After leaving her teaching job in Rantoul to pursue her Ph.D. a few miles down the road, Lisa Dieker remembers thinking one thing.
What have I done?
"I was receiving a decent paycheck and was at the top of my game in my classroom, and now I didn’t even know which direction to go in this rectangle shaped, building with retro furniture and tile floors," she says.
“As I entered the Education Building, I thought: 'I am making a third of my salary, and I am pretty certain will be work 300 percent harder.' Well, I may have always struggled within that building as to which way to turn, but the people and the lessons I learned in that building (while earning her Ph.D.) sent me in a direction I did not even know I was capable of going.
"As a first-generation college student, I didn’t even know people got doctorates nor the direction such a degree could lead you – but I was in great hands, minds and hearts in being mentored by the folks in this building. I still today depend upon the great folks in the Education Building for friendship, mentorship and most importantly, direction.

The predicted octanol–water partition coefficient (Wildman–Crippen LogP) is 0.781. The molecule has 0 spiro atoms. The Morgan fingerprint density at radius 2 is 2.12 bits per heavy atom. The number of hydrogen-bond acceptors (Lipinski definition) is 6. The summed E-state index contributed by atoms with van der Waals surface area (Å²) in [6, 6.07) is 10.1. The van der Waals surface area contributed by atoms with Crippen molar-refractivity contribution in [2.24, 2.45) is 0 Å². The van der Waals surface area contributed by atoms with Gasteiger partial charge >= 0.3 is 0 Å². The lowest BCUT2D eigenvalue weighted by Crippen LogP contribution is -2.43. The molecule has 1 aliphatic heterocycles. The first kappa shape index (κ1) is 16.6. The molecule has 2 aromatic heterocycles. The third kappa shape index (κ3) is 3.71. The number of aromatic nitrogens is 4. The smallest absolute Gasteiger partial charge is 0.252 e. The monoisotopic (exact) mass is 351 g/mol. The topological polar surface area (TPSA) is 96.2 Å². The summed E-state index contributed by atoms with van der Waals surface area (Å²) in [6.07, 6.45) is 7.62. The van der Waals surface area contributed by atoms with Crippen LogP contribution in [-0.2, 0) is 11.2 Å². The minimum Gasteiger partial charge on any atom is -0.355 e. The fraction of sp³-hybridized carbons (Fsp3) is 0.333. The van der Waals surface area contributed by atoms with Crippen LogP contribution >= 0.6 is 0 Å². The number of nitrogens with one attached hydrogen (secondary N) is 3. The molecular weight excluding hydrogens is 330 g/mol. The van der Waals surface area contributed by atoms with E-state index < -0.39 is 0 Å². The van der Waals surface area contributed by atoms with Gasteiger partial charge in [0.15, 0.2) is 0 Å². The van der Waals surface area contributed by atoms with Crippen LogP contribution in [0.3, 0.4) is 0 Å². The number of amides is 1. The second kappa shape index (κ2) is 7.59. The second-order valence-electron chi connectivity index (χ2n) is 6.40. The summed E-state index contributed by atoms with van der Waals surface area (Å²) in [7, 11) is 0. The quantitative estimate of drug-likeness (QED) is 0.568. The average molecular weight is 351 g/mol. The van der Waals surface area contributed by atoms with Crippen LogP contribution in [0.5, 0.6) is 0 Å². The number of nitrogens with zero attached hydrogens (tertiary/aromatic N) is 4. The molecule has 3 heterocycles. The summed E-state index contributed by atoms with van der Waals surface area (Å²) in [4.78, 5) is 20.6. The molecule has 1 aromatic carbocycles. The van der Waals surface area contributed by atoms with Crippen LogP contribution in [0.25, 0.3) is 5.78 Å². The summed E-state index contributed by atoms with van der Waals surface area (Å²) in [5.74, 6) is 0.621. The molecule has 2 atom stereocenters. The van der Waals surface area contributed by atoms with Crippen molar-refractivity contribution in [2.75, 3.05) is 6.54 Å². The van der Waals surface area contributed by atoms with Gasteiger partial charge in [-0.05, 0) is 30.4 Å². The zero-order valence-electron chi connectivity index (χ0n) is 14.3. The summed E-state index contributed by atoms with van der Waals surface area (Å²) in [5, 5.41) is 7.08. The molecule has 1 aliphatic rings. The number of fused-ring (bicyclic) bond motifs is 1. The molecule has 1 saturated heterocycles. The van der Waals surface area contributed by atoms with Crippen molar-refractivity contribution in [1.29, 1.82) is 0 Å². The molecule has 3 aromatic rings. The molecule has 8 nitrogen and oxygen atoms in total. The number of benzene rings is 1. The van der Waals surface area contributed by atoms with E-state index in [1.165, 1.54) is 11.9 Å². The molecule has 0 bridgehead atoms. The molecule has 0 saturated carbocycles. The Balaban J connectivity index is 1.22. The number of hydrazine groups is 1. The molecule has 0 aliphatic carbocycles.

"I have reached a pinnacle in my career I never dreamed possible when I entered those doors but despite my challenges with directions, the folks in the Education building have never had any trouble helping point me in the right direction of my life and career forever," says Dieker, now the Lockheed Martin Eminent Scholar at the University of Central Florida.